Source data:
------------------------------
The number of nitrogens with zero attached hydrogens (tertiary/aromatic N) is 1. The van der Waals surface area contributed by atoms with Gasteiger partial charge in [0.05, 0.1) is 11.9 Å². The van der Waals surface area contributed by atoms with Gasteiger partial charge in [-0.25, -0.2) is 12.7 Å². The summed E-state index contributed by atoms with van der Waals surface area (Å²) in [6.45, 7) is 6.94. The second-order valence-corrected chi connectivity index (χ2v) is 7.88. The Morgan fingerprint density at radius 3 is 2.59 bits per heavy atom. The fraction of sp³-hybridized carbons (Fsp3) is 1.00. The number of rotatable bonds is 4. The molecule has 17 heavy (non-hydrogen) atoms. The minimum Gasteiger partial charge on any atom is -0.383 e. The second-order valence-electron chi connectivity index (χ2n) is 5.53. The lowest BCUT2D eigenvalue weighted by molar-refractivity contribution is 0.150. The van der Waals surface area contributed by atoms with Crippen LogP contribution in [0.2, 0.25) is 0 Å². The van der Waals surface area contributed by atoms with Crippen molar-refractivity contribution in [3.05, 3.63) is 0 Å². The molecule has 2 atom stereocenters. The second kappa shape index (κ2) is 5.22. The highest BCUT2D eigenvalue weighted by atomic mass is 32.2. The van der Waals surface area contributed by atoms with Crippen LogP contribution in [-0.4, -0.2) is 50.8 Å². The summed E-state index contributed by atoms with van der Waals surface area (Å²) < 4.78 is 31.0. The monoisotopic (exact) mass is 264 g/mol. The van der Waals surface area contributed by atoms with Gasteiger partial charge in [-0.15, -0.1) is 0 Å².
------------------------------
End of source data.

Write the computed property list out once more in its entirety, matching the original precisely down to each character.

The number of nitrogens with zero attached hydrogens (tertiary/aromatic N) is 1. The van der Waals surface area contributed by atoms with Gasteiger partial charge in [0.05, 0.1) is 11.9 Å². The van der Waals surface area contributed by atoms with Gasteiger partial charge in [-0.25, -0.2) is 12.7 Å². The summed E-state index contributed by atoms with van der Waals surface area (Å²) in [6.45, 7) is 6.94. The second-order valence-corrected chi connectivity index (χ2v) is 7.88. The Morgan fingerprint density at radius 3 is 2.59 bits per heavy atom. The fraction of sp³-hybridized carbons (Fsp3) is 1.00. The number of rotatable bonds is 4. The molecule has 17 heavy (non-hydrogen) atoms. The minimum Gasteiger partial charge on any atom is -0.383 e. The second-order valence-electron chi connectivity index (χ2n) is 5.53. The lowest BCUT2D eigenvalue weighted by molar-refractivity contribution is 0.150. The van der Waals surface area contributed by atoms with Crippen LogP contribution in [0.2, 0.25) is 0 Å². The van der Waals surface area contributed by atoms with Crippen molar-refractivity contribution in [3.05, 3.63) is 0 Å². The molecule has 2 atom stereocenters. The second kappa shape index (κ2) is 5.22. The highest BCUT2D eigenvalue weighted by atomic mass is 32.2. The van der Waals surface area contributed by atoms with Crippen LogP contribution in [-0.4, -0.2) is 50.8 Å². The summed E-state index contributed by atoms with van der Waals surface area (Å²) < 4.78 is 31.0. The monoisotopic (exact) mass is 264 g/mol. The van der Waals surface area contributed by atoms with Gasteiger partial charge in [-0.15, -0.1) is 0 Å².